Missed tackles yield missed opportunities for Cyclones


Longhorn running back Johnathan Gray breaks an attempted tackle by ISU defensive back Deon Broomfield on Saturday, Nov. 10, at Darrell K. Royal-Texas Memorial Stadium. The Cyclones fell to the Longhorns 33-7.

Jake Calhoun

AUSTIN, Texas — Tackling: Coaches preach it; players practice it; games can be decided by it.

Missed tackles had no place in the ISU football team’s defensive game plan heading into its matchup against No. 19 Texas. However, the team watched them play a critical role in allowing the Longhorns to jump out to a 20-0 lead in the eventual 33-7 loss.

“They kind of plagued the defense the whole day,” said junior linebacker Jeremiah George. “We didn’t make the most of every opportunity.”

Even though missed tackles are not an official stat in college football, the 609 total offensive yards by the Longhorns (8-2, 5-2 Big 12) could reflect how they affected the Cyclones (5-5, 2-5) defensively.

The defense overall had a sour day, having allowed UT quarterback David Ash to go 25-of-31 for 364 yards and two touchdowns. Ash completed his first 11 passes to start the game before missing wide-open Marquise Goodwin in the second quarter.

“He was reading the defense well; he was putting the ball right on the money,” said ISU safety Durrell Givens of Ash. “It’s always good when you’re trying to complete your passes.”

Ash’s proficiency was not just a product of his reads at the line of scrimmage, but defensive tackle Jake McDonough said it also had to do with the lack of pressure the ISU defensive line was able to apply.

Along with missed tackles, ISU coach Paul Rhoads said his team gave up too many creases and open holes for the UT rushing attack to flourish.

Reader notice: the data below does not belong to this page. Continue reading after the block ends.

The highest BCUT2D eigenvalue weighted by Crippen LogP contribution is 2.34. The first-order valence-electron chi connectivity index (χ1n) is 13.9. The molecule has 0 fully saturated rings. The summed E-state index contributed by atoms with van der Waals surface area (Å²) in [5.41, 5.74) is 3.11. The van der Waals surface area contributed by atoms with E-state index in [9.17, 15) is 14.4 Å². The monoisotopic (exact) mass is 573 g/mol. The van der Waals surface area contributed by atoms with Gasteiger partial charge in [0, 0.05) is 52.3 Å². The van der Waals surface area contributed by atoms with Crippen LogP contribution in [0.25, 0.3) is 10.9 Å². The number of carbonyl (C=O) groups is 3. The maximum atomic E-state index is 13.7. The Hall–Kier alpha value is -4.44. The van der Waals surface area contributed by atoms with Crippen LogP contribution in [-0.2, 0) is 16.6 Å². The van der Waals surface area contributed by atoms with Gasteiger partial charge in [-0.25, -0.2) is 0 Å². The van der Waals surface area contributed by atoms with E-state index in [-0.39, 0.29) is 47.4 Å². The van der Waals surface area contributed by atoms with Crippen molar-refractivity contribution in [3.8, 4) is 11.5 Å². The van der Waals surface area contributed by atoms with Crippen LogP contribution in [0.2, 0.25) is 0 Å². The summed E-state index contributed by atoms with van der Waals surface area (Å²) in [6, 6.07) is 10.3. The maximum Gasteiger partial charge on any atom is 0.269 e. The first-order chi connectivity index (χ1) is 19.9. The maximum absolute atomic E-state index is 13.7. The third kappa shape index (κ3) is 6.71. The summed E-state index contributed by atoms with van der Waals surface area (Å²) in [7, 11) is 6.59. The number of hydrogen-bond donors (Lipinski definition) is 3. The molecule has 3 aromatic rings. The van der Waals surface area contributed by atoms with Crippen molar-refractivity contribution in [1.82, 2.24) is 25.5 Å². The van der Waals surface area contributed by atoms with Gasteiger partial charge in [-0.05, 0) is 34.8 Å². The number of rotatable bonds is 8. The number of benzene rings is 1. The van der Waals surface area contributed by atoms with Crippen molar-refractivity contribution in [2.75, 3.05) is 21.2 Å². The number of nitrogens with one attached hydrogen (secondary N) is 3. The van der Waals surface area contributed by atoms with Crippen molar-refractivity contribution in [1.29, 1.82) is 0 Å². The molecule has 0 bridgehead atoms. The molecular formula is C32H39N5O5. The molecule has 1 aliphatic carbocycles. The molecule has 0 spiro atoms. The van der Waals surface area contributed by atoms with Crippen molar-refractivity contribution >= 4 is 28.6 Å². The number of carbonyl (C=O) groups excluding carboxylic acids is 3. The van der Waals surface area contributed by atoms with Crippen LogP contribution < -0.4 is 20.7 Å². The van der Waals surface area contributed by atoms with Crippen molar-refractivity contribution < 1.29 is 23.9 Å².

“A lot of nine-plus runs were just a result of running; they weren’t a result of missed tackles,” Rhoads said.

Three different running backs — Joe Bergeron, Johnathan Gray and Malcolm Brown — notched at least 10 carries each and combined for 191 of Texas’ 222 rushing yards.

Rhoads went on to say one of the more disappointing aspects of his defense’s performance came from more technical facets.

“Where contact had already occurred, guys [were] coming from the side and working to try to strip the ball out as opposed to getting in front of the ball carrier and taking him towards the goal line,” Rhoads said.

Those “strip-and-rip” techniques used by the ISU defenders went for naught as they were unable to cause a turnover for the second time this season.

“It’s always better to get turnovers,” Givens said. “It always helped the offense and the defense; so when we don’t get them, it’s almost as if we lose an aspect of the game.”

Iowa State has now lost four of its last five games after starting the season 4-1 for the first time since 2002.

The Cyclones have two more chances — at Kansas (Nov. 17) and vs. West Virginia (Nov. 23) — to notch one more win to become bowl-eligible for the third time in four seasons.

“I think it helps us more than it hurts us,” George said of losses like this. “It makes you that much hungrier to go back to work.”